In 18th century London the place to go for information about stock market speculation, political gossip, news media and the latest books and plays was the coffee house. No doubt some contemporary PR-type person trumpeted that this was a new media channel which could transform communications like no other medium before and that, for a large fee, they would explain why it was important and how to use it.
But what was really new about it, of course, was the coffee and new ways of brewing and preparing it which made it rather less bitter than earlier forms. Indeed, coffee was one of those miraculous things the Old World got from the New along with potatoes, corn and possibly the pox (although there are strong indications that might be the other way round) while the Old World gave in return lots of diseases which killed many people along with a religion possibly even more violent and persecutory than the local ones.
By the end of the 18th century the British subjects in the bit of North America now known as the USA, but whose residents have pre-empted the name of the entire continent as short hand, were dumping tea in Boston Harbor and patriotically turning to coffee in an early milestone of US PR history. Today three quarters of US people drink coffee compared to a quarter drinking tea – almost the direct reverse of the proportions in the UK. In contrast in Australia – demonstrating a bit of each culture – the split is almost 50/50.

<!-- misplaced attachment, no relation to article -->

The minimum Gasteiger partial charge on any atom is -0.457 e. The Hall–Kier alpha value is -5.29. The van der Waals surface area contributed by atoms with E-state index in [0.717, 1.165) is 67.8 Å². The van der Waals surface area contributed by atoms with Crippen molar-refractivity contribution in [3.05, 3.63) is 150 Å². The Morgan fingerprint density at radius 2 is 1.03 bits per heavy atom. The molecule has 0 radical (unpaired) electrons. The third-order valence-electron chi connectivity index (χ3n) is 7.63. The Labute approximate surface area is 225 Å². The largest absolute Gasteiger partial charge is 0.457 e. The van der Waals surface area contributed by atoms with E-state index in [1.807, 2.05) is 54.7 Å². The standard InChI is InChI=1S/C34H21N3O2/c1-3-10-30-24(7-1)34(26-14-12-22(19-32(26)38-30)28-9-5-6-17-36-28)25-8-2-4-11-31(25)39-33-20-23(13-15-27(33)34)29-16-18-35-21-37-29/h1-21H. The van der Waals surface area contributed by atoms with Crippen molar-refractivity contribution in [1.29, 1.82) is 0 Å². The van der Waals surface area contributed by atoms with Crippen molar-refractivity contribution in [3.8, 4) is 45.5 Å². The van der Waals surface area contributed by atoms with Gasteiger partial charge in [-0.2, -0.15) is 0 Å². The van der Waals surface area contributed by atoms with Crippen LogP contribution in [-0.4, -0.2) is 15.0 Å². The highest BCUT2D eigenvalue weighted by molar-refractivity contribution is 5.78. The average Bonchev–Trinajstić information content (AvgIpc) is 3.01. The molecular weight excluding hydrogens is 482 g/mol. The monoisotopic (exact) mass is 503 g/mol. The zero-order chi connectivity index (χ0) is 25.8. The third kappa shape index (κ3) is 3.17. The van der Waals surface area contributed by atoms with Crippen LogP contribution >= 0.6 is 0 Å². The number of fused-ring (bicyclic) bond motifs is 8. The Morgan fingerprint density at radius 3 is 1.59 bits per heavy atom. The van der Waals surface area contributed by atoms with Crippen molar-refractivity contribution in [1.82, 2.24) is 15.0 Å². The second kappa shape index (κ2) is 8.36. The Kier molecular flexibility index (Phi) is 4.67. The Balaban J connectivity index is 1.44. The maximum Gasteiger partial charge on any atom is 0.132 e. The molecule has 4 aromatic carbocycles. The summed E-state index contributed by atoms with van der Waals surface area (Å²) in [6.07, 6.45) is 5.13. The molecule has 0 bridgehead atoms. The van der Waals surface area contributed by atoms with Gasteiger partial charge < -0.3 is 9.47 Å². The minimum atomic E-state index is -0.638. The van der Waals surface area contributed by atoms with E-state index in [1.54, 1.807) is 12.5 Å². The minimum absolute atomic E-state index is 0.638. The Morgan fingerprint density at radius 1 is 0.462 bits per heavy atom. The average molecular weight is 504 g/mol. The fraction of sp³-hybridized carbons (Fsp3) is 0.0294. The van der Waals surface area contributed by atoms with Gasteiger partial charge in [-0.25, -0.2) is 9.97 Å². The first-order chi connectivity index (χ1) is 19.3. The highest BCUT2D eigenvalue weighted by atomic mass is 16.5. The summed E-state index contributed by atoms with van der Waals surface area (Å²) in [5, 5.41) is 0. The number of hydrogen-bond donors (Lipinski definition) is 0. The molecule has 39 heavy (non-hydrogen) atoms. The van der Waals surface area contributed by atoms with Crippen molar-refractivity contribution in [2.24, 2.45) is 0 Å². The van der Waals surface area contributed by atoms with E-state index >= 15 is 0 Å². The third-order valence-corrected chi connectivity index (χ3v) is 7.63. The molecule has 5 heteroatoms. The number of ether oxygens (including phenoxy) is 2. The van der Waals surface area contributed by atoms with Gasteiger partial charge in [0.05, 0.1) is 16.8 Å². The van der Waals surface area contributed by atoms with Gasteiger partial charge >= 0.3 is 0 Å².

By the 20th century it was ubiquitous and the addictive caffeine was giving all sorts of people daily jolts. Indeed, Orson Welles, for instance, was so jolted that he was hospitalised during the filming of Chimes at Midnight from a caffeine overdose brought on by dozens of cups of expresso and the blog suffered sensory and choice overload when it first visited a Starbucks seeking respite from the hot Las Vegas sun.
But in the 21st century coffee is cool in entirely new ways which Ruth Brown’s new book Coffee Nerd explains. (Declaration of interest: Ms Brown is married to the blog’s son.) As the book’s blurb states: “When did coffee get so cool? Just a few years ago it was something that cost seventy-five cents a cup, existed primarily as a study aid, and came in two varieties – regular or black. Today, drinks cost upwards of $4, take three times as long to make, and are half as big. Coffee Nerd is a funny, practical guide to taking coffee too seriously. Learn how to navigate a hipster coffee bar without feeling like an idiot, find obscure Japanese brewing equipment to increase your geek cred, and finally discover what the hell a single-origin micro-lot Huehuetenango washed Pacamara is.”
You can find the book at http://coffeenerdbook.com/ Ms Brown is arts and entertainment editor at The Brooklyn Paper; was an editor and reporter at Willamette Week in Portland Oregon (see the TV show Portlandia if the significance of that to coffee is unfamiliar); and, was website editor at crikey in Australia. (..and one further declaration of interest: the blog is a tea drinker.)